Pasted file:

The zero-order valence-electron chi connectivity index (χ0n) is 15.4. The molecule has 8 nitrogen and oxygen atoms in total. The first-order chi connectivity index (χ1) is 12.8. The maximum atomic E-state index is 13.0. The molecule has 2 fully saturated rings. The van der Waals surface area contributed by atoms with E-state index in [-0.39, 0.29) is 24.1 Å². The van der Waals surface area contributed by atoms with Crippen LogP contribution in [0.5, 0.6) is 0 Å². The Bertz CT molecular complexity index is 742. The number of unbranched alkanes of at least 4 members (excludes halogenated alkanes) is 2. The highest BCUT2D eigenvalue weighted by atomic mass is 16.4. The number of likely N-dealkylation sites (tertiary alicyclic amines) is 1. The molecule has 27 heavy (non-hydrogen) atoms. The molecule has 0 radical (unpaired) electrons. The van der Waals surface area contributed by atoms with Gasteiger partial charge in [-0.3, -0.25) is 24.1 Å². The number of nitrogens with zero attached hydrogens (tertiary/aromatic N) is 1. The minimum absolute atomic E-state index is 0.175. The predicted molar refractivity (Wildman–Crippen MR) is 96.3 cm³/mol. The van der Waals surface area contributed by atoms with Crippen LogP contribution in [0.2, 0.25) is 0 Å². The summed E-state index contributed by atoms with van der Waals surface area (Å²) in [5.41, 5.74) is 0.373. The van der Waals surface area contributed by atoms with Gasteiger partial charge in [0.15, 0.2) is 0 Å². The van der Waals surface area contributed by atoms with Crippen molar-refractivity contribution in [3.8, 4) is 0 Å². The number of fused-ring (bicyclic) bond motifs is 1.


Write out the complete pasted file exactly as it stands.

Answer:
The zero-order valence-electron chi connectivity index (χ0n) is 15.4. The molecule has 8 nitrogen and oxygen atoms in total. The first-order chi connectivity index (χ1) is 12.8. The maximum atomic E-state index is 13.0. The molecule has 2 fully saturated rings. The van der Waals surface area contributed by atoms with E-state index in [-0.39, 0.29) is 24.1 Å². The van der Waals surface area contributed by atoms with Crippen LogP contribution in [0.5, 0.6) is 0 Å². The Bertz CT molecular complexity index is 742. The number of unbranched alkanes of at least 4 members (excludes halogenated alkanes) is 2. The highest BCUT2D eigenvalue weighted by atomic mass is 16.4. The number of likely N-dealkylation sites (tertiary alicyclic amines) is 1. The molecule has 27 heavy (non-hydrogen) atoms. The molecule has 0 radical (unpaired) electrons. The van der Waals surface area contributed by atoms with Gasteiger partial charge in [-0.3, -0.25) is 24.1 Å². The number of nitrogens with zero attached hydrogens (tertiary/aromatic N) is 1. The minimum absolute atomic E-state index is 0.175. The predicted molar refractivity (Wildman–Crippen MR) is 96.3 cm³/mol. The van der Waals surface area contributed by atoms with Crippen LogP contribution in [0.2, 0.25) is 0 Å². The summed E-state index contributed by atoms with van der Waals surface area (Å²) in [5.41, 5.74) is 0.373. The van der Waals surface area contributed by atoms with Gasteiger partial charge in [0.15, 0.2) is 0 Å². The van der Waals surface area contributed by atoms with Crippen molar-refractivity contribution in [3.8, 4) is 0 Å². The number of fused-ring (bicyclic) bond motifs is 1.